Q: How do I apply for the SBA Paycheck Protection Program (PPP) loan?
A: This SBA loan was established to help business owners keep their workforce employed during the COVID-19 crisis. The SBA will forgive loans if all employees are kept on the payroll for eight weeks and the money is used for payroll, rent, mortgage interest, or utilities. You can apply through any existing SBA 7(a) lender or through any federally insured depository institution, federally insured credit union, Farm Credit System institution, or regulated lender that is participating. The rules and availability have been in flux since the PPP loan was announced. For example, the SBA just resumed accepting Paycheck Protection Program applications from participating lenders on Monday, April 27, 2020 at 10:30am.
Q: What if I need more help responding quickly and recovering from this disruption?
A: Check out the Small Business Resiliency Webinar & Materials: Keeping the Lights On. You’ll get a 25-page ‘Business Resiliency Guide’, a ‘Business Resiliency Plan’ template you can customize, and more.
Q: Are there any non-government resources I can take advantage of?
- Hello Alice — a startup incubator that supports underrepresented entrepreneurs — is offering businesses affected by the pandemic $10,000 in grants.
- SheaMoisture has a $1m fund for women of color entrepreneurs.
- Verizon has a $2.5m grant program.
- Inc., Forbes, and Entrepreneur have all published comprehensive lists of additional funding sources.
- NASE offers monthly $4,000 grants to small business owners. You must be a NASE member to apply.
- Facebook is offering businesses in 30 countries cash grants and ad credits for up to $30,000.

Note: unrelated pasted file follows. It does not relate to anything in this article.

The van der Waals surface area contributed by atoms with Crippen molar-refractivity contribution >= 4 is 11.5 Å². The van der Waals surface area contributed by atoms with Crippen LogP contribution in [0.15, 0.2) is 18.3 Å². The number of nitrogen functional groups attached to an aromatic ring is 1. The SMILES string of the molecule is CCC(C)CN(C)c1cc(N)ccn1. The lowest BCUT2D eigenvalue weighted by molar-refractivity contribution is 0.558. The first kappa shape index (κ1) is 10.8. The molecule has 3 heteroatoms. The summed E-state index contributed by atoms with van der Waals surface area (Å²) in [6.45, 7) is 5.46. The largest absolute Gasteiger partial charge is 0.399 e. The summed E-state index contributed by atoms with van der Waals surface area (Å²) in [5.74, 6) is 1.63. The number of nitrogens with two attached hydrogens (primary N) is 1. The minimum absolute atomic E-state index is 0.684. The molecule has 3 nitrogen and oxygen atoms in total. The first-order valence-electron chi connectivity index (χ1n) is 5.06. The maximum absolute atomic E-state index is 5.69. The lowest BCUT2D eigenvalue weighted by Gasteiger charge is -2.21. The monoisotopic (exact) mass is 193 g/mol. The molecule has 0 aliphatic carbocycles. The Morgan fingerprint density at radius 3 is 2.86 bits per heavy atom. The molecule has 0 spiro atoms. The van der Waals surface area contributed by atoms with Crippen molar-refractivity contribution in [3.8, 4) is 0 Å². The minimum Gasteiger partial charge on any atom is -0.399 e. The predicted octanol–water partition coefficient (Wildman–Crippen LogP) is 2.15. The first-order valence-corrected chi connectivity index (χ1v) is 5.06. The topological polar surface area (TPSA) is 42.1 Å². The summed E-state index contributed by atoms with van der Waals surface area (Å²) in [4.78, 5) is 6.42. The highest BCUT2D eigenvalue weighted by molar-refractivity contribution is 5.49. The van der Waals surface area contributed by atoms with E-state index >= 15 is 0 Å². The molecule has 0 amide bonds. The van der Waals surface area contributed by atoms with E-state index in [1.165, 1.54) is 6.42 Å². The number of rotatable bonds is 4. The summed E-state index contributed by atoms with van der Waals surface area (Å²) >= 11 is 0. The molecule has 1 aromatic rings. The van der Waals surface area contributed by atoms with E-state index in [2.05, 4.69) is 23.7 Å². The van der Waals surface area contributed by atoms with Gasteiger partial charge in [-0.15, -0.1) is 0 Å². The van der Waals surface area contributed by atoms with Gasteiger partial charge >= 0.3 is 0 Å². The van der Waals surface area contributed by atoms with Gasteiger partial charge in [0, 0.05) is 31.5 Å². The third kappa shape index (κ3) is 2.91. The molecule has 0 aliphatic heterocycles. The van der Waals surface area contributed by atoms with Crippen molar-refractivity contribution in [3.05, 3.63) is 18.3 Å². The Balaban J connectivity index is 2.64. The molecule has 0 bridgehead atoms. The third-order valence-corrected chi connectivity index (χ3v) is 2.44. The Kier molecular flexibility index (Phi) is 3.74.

- Salesforce launched Care Small Business Grants and will soon offer $10,000 grants to U.S. small businesses to provide capital to help them weather the impact of COVID-19.
- The Spanx by Sara Blakely Foundation donated $5 million to support female entrepreneurs impacted by COVID-19 and partnered with GlobalGiving to establish the Red Backpack Fund. They plan to make 1,000 grants of $5,000 each to female entrepreneurs in the U.S.
- Kiva is offering 0% interest loans.
- Honeycomb has established Crowdfunded Small Business Relief Loans.
Q: What’s the best way to negotiate trials and lower rates with vendors?
A: The first thing to remember is that everything is negotiable. That includes bank fees, credit card companies, cell phone bills. Even if your vendor isn’t flexible on price, you can negotiate more favorable contract terms. This article has lots of great tips on negotiation including word-for-word scripts you can use to get the best results.
How we can help your business during COVID-19
Many people aren’t used to working from home, having to stay home all day every day, staying six feet away from each other, obsessively washing hands, and wearing face masks out in public.
It may not be business as usual, but we can help you adapt to the changing environment.
One way we can help you is by empowering you to automate routine tasks to get more efficient with your time. Right now, getting clarity into your financial situation and implementing cost-saving measures could mean the difference between business continuity or closure.
Neat makes it easy for you to track, manage and centralize your financial data
Plus, between now and May 15th, Neat will donate 10% of all Complete Annual plan sales directly to America’s Food Fund. The fund supports food security organizations who coordinate, mobilize, and distribute meals to those impacted by COVID-19.
Did you know you can try Neat free for 15 days? Explore all Neat has to offer. Cancel anytime.